Drones could soon help communities suffering from extreme drought. Meteorologist Jeff Tilley tells CBS News they could help produce billions of gallons of additional water each month through a process called cloud seeding.
Tilley's current cloud seed generator shoots tiny silver iodide particles into storm clouds to help transform water vapor into snow or rain. The conversion takes about an hour.
Eventually there's a limit to how high a land-based instrument can reach -- and that's where drones come in. Tilley's team at Nevada's Desert Research Institute is developing a first-of-its-kind unmanned drone for cloud seeding.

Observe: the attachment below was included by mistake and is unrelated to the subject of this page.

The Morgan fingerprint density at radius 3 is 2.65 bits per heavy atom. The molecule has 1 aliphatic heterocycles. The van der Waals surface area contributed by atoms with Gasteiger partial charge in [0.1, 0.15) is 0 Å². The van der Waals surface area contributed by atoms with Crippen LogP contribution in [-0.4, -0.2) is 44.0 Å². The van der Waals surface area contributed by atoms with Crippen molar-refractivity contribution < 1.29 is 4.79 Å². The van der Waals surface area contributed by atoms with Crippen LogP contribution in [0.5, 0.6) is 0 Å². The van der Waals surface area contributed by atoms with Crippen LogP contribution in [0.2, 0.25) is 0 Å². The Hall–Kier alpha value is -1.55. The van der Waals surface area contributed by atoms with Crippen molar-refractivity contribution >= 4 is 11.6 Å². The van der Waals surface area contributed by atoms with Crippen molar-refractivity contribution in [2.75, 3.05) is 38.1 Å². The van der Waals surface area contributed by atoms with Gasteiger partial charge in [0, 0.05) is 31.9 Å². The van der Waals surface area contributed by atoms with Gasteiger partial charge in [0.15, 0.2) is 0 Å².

Piloted planes have also been used in cloud seeding for more than 60 years. They can produce an additional 1 billion gallons of water for every 25 to 45 hours of flying, but have to stay above the clouds for safety reasons.
Tilley says drones can fly through clouds and stay in the air longer, producing even more precipitation for communities devastated by drought.
"You can think of it not only do I have more water to shower with, or water my plants with, or raise crops with, you're really helping the economy from having the breaks put on it because of the amount of water that's available."
The Desert Research Institute is still working on a cost analysis for using drones, but estimates that the price tag to operate them might only be half as much as standard planes, especially because the smaller drones require much less fuel.
He hopes his cloud seeding drone will begin soaking drought-stricken communities by the end of this year.